• Cased the governor's vacation home at night.

  • Texted about blowing up a bridge to slow police down.

  • Offered to paint his boat for "night fishing" as part of the kidnapping mission on the lake.

  • Had the ability to manufacture guns.

Kessler said stressed that neither Garbin's parents nor electronic devices could ensure the public's safety.

"He could leave," Kessler argued. "And we wouldn't know where he was."

According to an FBI affidavit, the accused ringleader, Fox referred to Whitmer as a "tyrant b----itch" with "no checks and balances" who needed to be taken down. Fox lived in the basement of a Grand Rapids-area vacuum store with his two dogs, according to courtroom testimony.

Fox was a member of the Michigan Home Guard group but left for unknown reasons, FBI Agent Richard Trask testified this week. He became associated with members of the Wolverine Watchmen group, but it is not clear he became a member, Trask told the court.

Fox was also associated with a group called the Michigan Patriot 3% and was listed on a Facebook page as its leader or president, Trask testified.

An affidavit filed Thursday in a related case involving eight state defendants said the group was involved in planning "various acts of violence," including kidnapping politicians and storming the state Capitol in Lansing.

In court documents, the FBI portrays Fox as a rogue militia leader who looked for like-minded individuals on social media to wage a civil war against government officials he believed were overreaching. He was especially angry about Whitmer's lockdown order, court records show, and feared gun rights were at risk.

Fox's family has declined comment.

Defense: Case is just beginning

After court appearances Friday, lawyers for the suspects continued to try to cast doubt on whether it was a serious plan or just an idea that was tossed around.

"We heard them describe several things, from a talk at the Capitol, demonstration at the Capitol, to possible kidnapping, to other things that they planned to do but never did," said Douglas Parker, attorney for Daniel Harris, in an interview after his client's morning appearance in federal court.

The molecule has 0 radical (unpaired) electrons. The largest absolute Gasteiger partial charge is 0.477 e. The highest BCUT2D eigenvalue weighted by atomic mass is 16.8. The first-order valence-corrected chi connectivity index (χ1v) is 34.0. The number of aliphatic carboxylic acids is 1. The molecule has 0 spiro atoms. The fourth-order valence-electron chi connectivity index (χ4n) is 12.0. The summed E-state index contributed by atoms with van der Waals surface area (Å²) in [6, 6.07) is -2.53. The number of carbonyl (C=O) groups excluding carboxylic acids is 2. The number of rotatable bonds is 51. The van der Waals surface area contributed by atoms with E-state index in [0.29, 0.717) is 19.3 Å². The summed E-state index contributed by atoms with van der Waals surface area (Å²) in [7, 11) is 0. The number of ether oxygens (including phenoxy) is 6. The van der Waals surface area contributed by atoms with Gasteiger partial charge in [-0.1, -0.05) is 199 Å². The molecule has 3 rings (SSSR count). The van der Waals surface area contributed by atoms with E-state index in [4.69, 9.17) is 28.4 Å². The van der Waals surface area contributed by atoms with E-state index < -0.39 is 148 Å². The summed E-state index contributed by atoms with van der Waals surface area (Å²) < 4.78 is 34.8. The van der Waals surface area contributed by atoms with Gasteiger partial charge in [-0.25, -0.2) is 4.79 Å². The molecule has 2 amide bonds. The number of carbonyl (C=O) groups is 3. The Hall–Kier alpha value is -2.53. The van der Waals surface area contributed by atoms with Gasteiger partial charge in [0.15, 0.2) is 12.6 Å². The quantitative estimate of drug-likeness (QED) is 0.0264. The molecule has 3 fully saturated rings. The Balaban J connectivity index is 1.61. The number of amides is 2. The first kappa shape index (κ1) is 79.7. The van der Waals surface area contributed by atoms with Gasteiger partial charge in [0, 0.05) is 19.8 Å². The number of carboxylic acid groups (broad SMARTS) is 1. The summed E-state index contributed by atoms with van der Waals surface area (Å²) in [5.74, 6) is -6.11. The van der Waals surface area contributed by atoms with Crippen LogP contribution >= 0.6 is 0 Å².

Attorney Parker Douglas represents Daniel Harris.
Attorney Parker Douglas represents Daniel Harris.

"So it raised questions for me," he said. "I don't know all of the messaging that went around between members. I don't know how many ideas they had to do things that they never followed through with, and that's one thing we (the defense attorneys) were all pulling out was, there's a bunch of talk – is there anything to it?"

Parker said Harris did not participate in the nighttime surveillance of Whitmer's vacation home.

"We're in such an early period," Parker said. "All I want people to know is that we're still in the early part of this case. We don't even have all the evidence that the government does, so all I'd say is keep an open mind, and until a jury says otherwise, these people are as innocent as you and I."

Satawa, a Southfield-based lawyer for Garbin, echoed Parker during interviews after the hearing Friday. Satawa suggested freedom of speech and assembly would be issues in the defense strategy.

“Lots of people own lots of guns," he said. "If I sit here and I say, ‘We’ve got to take Trump down,’ referencing the Nov. 3 election, am I committing a crime just because I own guns? Or does it take more than that?

“We believe that when the full story is told our client will be vindicated in this case, but that needs to happen in there in the courthouse," Satawa said, "and not out here and in the newspapers.”

Contributing: Eric Seals and M.L. Elrick, Detroit Free Press; Carolyn Muyskens and Arpan Lobo, Holland Sentinel

Follow Tresa Baldas on Twitter: @Tbaldas.

This article originally appeared on Detroit Free Press: Michigan Gov. Gretchen Whitmer kidnap plot suspects head to trial